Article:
H1 antihistamines are commonly associated with sleepiness and a sedative effect.

Side effects from H1 antihistamines typically only happen in higher doses. Some of these possible side effects include:

  • drowsiness
  • dry mouth
  • dry eyes
  • dizziness
  • trouble sleeping
  • abdominal pain
  • headaches

If you consume alcohol with H1 antihistamines, you may notice the worsening of certain side effects. It’s important to remember that H2 antihistamines are unlikely to cause the same side effects that alcohol causes. Both alcohol and H1 antihistamines have an effect on your CNS

As a result, combining the H1 antihistamines and alcohol can have adverse effects on health, including:

  • more extreme tiredness
  • loss of concentration
  • dizziness
  • upset stomach
  • blurry vision
  • low blood pressure

Everyone’s reaction to these two substances will be different, depending on certain factors like:

  • your age
  • weight
  • overall health
  • tolerance to alcohol
  • tolerance of antihistamines
  • what dosage of antihistamine you take
  • the amount of alcohol you consume at the time

It is important to avoid drinking alcohol if you take H1 antihistamines. If you do so, it is important to remember your dosage and keep your alcohol consumption to a minimum.

Always follow the recommended dosage instructions on medication labels and avoid consuming alcohol if the label of your medication recommends doing so.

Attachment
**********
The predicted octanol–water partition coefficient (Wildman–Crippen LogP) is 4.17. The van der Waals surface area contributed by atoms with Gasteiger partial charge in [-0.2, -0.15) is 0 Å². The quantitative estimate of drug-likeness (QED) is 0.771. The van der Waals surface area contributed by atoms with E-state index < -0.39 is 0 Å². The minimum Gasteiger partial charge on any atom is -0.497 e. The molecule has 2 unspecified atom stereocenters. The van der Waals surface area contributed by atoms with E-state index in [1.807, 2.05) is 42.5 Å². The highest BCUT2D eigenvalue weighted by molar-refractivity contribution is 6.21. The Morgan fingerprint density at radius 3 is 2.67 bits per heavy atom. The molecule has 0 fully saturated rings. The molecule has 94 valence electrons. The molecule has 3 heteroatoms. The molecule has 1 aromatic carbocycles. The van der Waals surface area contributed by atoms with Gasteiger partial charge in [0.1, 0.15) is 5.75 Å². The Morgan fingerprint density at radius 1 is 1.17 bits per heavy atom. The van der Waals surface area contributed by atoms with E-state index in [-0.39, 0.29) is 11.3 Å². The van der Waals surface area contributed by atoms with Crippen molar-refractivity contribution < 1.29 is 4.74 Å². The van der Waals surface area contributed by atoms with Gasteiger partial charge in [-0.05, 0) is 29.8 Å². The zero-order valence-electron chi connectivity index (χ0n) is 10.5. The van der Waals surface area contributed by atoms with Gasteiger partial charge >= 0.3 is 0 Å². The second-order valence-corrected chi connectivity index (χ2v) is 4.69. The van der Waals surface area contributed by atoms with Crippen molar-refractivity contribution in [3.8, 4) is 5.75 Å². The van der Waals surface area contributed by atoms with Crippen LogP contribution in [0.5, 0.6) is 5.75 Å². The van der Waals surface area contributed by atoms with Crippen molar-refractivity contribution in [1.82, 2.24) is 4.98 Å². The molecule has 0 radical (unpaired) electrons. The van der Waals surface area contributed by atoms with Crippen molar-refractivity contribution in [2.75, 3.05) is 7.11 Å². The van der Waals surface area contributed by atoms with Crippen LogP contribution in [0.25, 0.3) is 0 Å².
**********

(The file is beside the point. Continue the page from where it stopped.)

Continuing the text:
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Antihistamine examples

Only certain types of antihistamine medications cause worsening side effects if you consume them with alcohol.

H1 antihistamines block two types of receptors, the histamine and muscarinic receptors, and pass across the blood–brain barrier.

There is a high concentration of histamine receptors in your hypothalamus, a region of the brain important for controlling your state of wakefulness. As H1 antihistamines pass into your brain, they can cause drowsiness, enhanced by alcohol, which operates in the same way.

However, while H2 antihistamines block histamine receptors, they do not pass the blood–brain barrier.

This means that, unlike H1 antihistamines, H2 antihistamines do not react with alcohol in the same way as H1 antihistamines, as these medications are unable to reach the CNS.

Examples of first-generation antihistamines include:

Examples of second-generation antihistamines include:

While H2 antihistamines are much less likely to cause drowsiness, it is still better to avoid taking them while drinking alcohol. This is because there is still a chance that they may reduce your alertness and slow your CNS function.

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Antihistamines and alcohol can interact to worsen their side effects. If you are taking antihistamines for seasonal allergies or other allergic reactions, it is important to be aware of the risks of drinking alcohol at the same time.

While H1 antihistamines are more likely to cause worsening side effects than H2, you should still avoid drinking alcohol while taking H2 antihistamines too.

If you are unsure about whether drinking alcohol is dangerous with your medication, consult with a healthcare professional. By following recommended dosage instructions on medication labels, you can avoid overdosing or being at risk of dangerous effects. Individual medications will state what to avoid on their labels.

Understanding the specific interactions between different types of antihistamines and alcohol can help you stay safe while taking these medications.